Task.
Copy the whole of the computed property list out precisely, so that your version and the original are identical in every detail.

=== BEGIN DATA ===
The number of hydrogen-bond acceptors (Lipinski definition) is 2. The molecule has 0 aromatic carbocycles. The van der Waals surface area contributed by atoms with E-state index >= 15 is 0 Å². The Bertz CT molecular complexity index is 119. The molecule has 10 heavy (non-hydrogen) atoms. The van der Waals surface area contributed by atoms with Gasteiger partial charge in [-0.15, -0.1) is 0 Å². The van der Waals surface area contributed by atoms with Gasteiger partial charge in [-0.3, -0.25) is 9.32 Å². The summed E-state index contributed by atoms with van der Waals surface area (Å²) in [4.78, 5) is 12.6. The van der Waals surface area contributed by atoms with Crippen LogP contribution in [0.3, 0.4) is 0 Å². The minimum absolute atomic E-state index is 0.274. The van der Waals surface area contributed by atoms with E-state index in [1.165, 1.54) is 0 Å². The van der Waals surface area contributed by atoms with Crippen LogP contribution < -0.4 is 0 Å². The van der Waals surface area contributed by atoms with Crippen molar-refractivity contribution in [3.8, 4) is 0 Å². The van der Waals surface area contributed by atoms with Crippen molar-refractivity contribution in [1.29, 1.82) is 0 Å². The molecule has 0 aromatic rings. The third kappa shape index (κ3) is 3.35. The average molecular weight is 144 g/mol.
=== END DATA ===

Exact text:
The number of hydrogen-bond acceptors (Lipinski definition) is 2. The molecule has 0 aromatic carbocycles. The van der Waals surface area contributed by atoms with E-state index >= 15 is 0 Å². The Bertz CT molecular complexity index is 119. The molecule has 10 heavy (non-hydrogen) atoms. The van der Waals surface area contributed by atoms with Gasteiger partial charge in [-0.15, -0.1) is 0 Å². The van der Waals surface area contributed by atoms with Gasteiger partial charge in [-0.3, -0.25) is 9.32 Å². The summed E-state index contributed by atoms with van der Waals surface area (Å²) in [4.78, 5) is 12.6. The van der Waals surface area contributed by atoms with Crippen LogP contribution in [0.3, 0.4) is 0 Å². The minimum absolute atomic E-state index is 0.274. The van der Waals surface area contributed by atoms with E-state index in [1.165, 1.54) is 0 Å². The van der Waals surface area contributed by atoms with Crippen LogP contribution < -0.4 is 0 Å². The van der Waals surface area contributed by atoms with Crippen molar-refractivity contribution in [3.8, 4) is 0 Å². The van der Waals surface area contributed by atoms with Crippen molar-refractivity contribution in [1.29, 1.82) is 0 Å². The molecule has 0 aromatic rings. The third kappa shape index (κ3) is 3.35. The average molecular weight is 144 g/mol.